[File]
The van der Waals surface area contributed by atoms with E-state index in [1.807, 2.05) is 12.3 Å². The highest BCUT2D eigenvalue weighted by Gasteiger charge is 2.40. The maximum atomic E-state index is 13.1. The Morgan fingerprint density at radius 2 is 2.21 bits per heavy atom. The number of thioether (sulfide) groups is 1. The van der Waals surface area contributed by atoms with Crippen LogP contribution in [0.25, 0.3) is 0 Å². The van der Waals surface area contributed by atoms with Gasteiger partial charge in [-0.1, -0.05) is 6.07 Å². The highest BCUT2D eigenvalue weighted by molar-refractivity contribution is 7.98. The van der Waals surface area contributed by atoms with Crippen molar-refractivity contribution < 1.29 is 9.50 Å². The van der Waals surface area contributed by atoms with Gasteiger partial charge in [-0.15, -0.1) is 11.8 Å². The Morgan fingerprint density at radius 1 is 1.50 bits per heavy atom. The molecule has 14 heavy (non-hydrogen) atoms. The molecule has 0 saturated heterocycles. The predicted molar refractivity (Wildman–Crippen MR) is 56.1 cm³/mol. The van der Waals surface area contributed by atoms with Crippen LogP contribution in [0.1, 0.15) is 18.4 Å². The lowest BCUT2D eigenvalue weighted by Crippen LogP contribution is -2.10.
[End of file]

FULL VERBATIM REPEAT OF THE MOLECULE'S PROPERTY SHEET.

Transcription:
The van der Waals surface area contributed by atoms with E-state index in [1.807, 2.05) is 12.3 Å². The highest BCUT2D eigenvalue weighted by Gasteiger charge is 2.40. The maximum atomic E-state index is 13.1. The Morgan fingerprint density at radius 2 is 2.21 bits per heavy atom. The number of thioether (sulfide) groups is 1. The van der Waals surface area contributed by atoms with Crippen LogP contribution in [0.25, 0.3) is 0 Å². The van der Waals surface area contributed by atoms with Gasteiger partial charge in [-0.1, -0.05) is 6.07 Å². The highest BCUT2D eigenvalue weighted by molar-refractivity contribution is 7.98. The van der Waals surface area contributed by atoms with Crippen molar-refractivity contribution < 1.29 is 9.50 Å². The van der Waals surface area contributed by atoms with Gasteiger partial charge in [-0.15, -0.1) is 11.8 Å². The Morgan fingerprint density at radius 1 is 1.50 bits per heavy atom. The molecule has 14 heavy (non-hydrogen) atoms. The molecule has 0 saturated heterocycles. The predicted molar refractivity (Wildman–Crippen MR) is 56.1 cm³/mol. The van der Waals surface area contributed by atoms with Crippen LogP contribution in [0.1, 0.15) is 18.4 Å². The lowest BCUT2D eigenvalue weighted by Crippen LogP contribution is -2.10.